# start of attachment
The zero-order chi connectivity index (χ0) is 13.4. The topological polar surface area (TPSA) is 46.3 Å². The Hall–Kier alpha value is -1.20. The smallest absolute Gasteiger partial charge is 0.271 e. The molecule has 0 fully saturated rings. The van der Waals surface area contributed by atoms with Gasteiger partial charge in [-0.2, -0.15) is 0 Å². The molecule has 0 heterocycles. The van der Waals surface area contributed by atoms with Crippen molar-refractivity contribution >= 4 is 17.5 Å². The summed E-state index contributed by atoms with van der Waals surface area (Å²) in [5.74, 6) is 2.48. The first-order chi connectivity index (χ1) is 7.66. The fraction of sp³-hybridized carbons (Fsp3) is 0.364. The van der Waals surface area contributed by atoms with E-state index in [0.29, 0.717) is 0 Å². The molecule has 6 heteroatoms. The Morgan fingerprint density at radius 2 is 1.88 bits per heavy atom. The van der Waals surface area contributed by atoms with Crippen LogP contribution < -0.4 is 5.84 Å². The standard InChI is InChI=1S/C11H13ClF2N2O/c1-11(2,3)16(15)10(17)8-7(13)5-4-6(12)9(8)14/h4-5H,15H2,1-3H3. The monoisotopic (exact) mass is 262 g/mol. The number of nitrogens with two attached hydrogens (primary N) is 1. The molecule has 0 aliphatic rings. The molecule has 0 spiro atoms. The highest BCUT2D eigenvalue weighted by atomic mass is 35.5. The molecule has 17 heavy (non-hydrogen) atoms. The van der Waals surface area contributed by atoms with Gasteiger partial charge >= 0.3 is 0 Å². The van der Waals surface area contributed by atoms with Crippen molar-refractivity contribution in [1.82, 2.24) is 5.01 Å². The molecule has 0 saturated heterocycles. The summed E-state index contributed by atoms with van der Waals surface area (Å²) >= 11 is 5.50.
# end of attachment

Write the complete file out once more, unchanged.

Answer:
The zero-order chi connectivity index (χ0) is 13.4. The topological polar surface area (TPSA) is 46.3 Å². The Hall–Kier alpha value is -1.20. The smallest absolute Gasteiger partial charge is 0.271 e. The molecule has 0 fully saturated rings. The van der Waals surface area contributed by atoms with Gasteiger partial charge in [-0.2, -0.15) is 0 Å². The molecule has 0 heterocycles. The van der Waals surface area contributed by atoms with Crippen molar-refractivity contribution >= 4 is 17.5 Å². The summed E-state index contributed by atoms with van der Waals surface area (Å²) in [5.74, 6) is 2.48. The first-order chi connectivity index (χ1) is 7.66. The fraction of sp³-hybridized carbons (Fsp3) is 0.364. The van der Waals surface area contributed by atoms with E-state index in [0.29, 0.717) is 0 Å². The molecule has 6 heteroatoms. The Morgan fingerprint density at radius 2 is 1.88 bits per heavy atom. The van der Waals surface area contributed by atoms with Crippen LogP contribution < -0.4 is 5.84 Å². The standard InChI is InChI=1S/C11H13ClF2N2O/c1-11(2,3)16(15)10(17)8-7(13)5-4-6(12)9(8)14/h4-5H,15H2,1-3H3. The monoisotopic (exact) mass is 262 g/mol. The number of nitrogens with two attached hydrogens (primary N) is 1. The molecule has 0 aliphatic rings. The molecule has 0 spiro atoms. The highest BCUT2D eigenvalue weighted by atomic mass is 35.5. The molecule has 17 heavy (non-hydrogen) atoms. The van der Waals surface area contributed by atoms with Gasteiger partial charge >= 0.3 is 0 Å². The van der Waals surface area contributed by atoms with Crippen molar-refractivity contribution in [1.82, 2.24) is 5.01 Å². The molecule has 0 saturated heterocycles. The summed E-state index contributed by atoms with van der Waals surface area (Å²) >= 11 is 5.50.